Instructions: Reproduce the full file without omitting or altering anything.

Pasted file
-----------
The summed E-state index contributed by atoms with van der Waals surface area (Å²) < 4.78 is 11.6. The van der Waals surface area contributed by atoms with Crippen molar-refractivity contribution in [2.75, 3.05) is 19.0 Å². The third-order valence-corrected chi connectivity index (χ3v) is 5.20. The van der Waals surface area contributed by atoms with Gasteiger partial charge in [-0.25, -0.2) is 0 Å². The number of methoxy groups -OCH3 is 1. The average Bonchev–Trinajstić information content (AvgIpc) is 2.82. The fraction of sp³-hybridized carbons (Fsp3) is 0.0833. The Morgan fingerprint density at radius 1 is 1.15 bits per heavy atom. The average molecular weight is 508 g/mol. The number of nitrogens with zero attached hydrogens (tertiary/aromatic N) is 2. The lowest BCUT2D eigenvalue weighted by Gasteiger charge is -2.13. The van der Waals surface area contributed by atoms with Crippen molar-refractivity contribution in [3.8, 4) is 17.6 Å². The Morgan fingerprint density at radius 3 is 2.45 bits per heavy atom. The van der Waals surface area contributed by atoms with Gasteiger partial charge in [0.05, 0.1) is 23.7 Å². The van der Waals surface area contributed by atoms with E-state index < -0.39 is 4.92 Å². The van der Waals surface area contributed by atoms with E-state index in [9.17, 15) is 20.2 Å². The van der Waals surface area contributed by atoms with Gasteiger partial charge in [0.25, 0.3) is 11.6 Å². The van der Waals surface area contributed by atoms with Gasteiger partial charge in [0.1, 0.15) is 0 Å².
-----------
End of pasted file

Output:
The summed E-state index contributed by atoms with van der Waals surface area (Å²) < 4.78 is 11.6. The van der Waals surface area contributed by atoms with Crippen molar-refractivity contribution in [2.75, 3.05) is 19.0 Å². The third-order valence-corrected chi connectivity index (χ3v) is 5.20. The van der Waals surface area contributed by atoms with Gasteiger partial charge in [-0.25, -0.2) is 0 Å². The number of methoxy groups -OCH3 is 1. The average Bonchev–Trinajstić information content (AvgIpc) is 2.82. The fraction of sp³-hybridized carbons (Fsp3) is 0.0833. The Morgan fingerprint density at radius 1 is 1.15 bits per heavy atom. The average molecular weight is 508 g/mol. The number of nitrogens with zero attached hydrogens (tertiary/aromatic N) is 2. The lowest BCUT2D eigenvalue weighted by Gasteiger charge is -2.13. The van der Waals surface area contributed by atoms with Crippen molar-refractivity contribution in [3.8, 4) is 17.6 Å². The Morgan fingerprint density at radius 3 is 2.45 bits per heavy atom. The van der Waals surface area contributed by atoms with Gasteiger partial charge in [0.05, 0.1) is 23.7 Å². The van der Waals surface area contributed by atoms with E-state index < -0.39 is 4.92 Å². The van der Waals surface area contributed by atoms with E-state index in [9.17, 15) is 20.2 Å². The van der Waals surface area contributed by atoms with Gasteiger partial charge in [0.25, 0.3) is 11.6 Å². The van der Waals surface area contributed by atoms with Gasteiger partial charge in [0.1, 0.15) is 0 Å².